•  Jakobstad Biomass Power Plant, Ostrobothnia, Finland  Capacity: 240 MW  Year completed: 2001  Biomass plants are simple--they burn vegetation for heat that is used to spin a turbine. What keeps them small is simple, too: logistics. It's hard to gather and transport the amount of biomass it would require to power a plant the size of, for example, a coal plant.
  •  Rance Tidal Power Station  Brittany, France  Capacity: 240 MW  Year completed: 1966  Tide mills have been employed for centuries. A tide coming or going turned a water wheel that powered a mill. The Rance station produces power more like a hydroelectric plant--the pressure of water flowing turns cylindrical turbines. A newer approach calls for submerging huge spinning blades that look a lot like wind turbines, called axial turbines. But the next big tidal power station will likely be South Korean, and work like the Rance plant: A 254-MW project called the Shiwa Lake Tidal Power Station is scheduled to be completed this year.
  •  Horns Rev 2 Farm, Denmark  Capacity: 209 MW  Year completed: 2009  This farm, owned by Denmark's Dong Energy, became the largest offshore wind farm in the world when it was completed in the blustery North Sea last fall. It's a small part of Europe's much bigger hopes for offshore wind. The European Wind Energy Association is targeting 40,000 MW of offshore wind in Europe by 2020, up from 1,500 now.
  •  Rozenburg Waste-To-Energy Plant, Netherlands  Capacity: 108 MW  Year completed: 1972  The simple way to turn trash into power is to burn it and use the heat to turn a turbine, the same way you'd burn coal or biomass. The problem with trash is that it's, well, trash. The emissions from these can be nasty and must be scrubbed hard to clean them. Other trash- to-energy approaches include gasification that can produce either electricity or ethanol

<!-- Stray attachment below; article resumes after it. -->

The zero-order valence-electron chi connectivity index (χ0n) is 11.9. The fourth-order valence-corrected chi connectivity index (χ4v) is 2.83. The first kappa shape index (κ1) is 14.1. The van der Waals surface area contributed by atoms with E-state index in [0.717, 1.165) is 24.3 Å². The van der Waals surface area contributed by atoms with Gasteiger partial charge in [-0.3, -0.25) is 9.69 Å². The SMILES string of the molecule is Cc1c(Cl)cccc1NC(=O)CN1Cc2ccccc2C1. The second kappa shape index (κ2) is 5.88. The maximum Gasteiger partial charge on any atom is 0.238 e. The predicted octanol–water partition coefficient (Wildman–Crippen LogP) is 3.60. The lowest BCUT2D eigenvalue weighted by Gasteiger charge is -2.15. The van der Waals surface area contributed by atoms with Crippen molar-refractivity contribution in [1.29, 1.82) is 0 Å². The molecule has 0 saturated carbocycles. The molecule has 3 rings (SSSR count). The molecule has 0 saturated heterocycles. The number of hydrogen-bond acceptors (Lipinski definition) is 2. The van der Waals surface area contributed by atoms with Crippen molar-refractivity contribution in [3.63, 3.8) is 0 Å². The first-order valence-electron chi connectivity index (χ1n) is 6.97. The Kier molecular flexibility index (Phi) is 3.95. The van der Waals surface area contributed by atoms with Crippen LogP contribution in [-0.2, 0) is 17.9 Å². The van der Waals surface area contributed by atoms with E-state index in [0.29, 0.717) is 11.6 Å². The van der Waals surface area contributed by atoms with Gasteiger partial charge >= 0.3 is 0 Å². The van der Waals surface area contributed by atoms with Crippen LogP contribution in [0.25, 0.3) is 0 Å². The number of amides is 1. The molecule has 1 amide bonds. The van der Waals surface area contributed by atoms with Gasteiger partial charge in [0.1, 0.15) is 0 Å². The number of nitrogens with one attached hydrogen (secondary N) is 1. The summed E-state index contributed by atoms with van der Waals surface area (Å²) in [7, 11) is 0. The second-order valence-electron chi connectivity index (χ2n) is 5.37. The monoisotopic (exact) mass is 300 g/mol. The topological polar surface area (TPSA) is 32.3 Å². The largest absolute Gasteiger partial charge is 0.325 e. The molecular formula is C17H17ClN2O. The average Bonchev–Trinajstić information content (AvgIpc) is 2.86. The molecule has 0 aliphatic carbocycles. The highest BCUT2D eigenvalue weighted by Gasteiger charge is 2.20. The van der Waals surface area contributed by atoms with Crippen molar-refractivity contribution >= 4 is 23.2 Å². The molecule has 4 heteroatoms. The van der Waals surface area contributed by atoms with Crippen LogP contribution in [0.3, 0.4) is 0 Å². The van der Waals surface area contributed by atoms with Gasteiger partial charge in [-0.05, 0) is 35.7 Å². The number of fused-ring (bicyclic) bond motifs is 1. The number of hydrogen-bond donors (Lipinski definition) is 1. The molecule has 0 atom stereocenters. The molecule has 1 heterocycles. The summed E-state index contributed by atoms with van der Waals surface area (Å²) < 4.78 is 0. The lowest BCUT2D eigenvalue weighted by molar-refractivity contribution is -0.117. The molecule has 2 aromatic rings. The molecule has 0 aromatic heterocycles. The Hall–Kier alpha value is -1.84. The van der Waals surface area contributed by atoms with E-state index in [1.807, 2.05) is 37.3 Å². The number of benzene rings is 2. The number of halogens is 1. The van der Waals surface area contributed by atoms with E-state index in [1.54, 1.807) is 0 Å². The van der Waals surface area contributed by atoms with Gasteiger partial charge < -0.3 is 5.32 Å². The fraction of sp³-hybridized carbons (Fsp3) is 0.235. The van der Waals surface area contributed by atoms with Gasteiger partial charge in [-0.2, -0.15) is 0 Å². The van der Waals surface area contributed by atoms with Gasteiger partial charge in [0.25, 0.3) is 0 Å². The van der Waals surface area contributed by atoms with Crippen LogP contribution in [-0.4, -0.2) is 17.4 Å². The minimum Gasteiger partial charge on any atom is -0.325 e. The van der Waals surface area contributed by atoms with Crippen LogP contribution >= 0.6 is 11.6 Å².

•  Olmedilla Photovoltaic Park , Olmedilla, Spain  60 MW  2008  A solar photovoltaic cell is a wonderfully elegant device. Without any moving parts it simply transforms the photons emitted from the sun into electrons that can run our lives. The problem, however, is gathering enough photons. The world's biggest field is just 60 MW. That's about to change. Several larger plants are planned, both in the U.S. and abroad. The really big plans, of course, are Chinese. The first phase of a gargantuan project that is expected to create a 2,000- MW field of First Solar thin film panels by 2019 gets underway this summer
  •  Aguçadoura Wave Farm, Portugal  2 MW  First installed: 2008  This was the first and only commercial wave energy power plant, consisting of connected sections of tubes that, when jostled by the waves, created hydraulic pressure which was used to create electricity. That was before the devices broke. Now they are awaiting repairs that have been delayed because the plant's owner, Babcock & Brown, is being liquidated. Pelamis, which builds the devices, now has its sites on tastier waves: It has teamed with Sweden's Vattenfall to build a 20MW project off the Shetland Islands.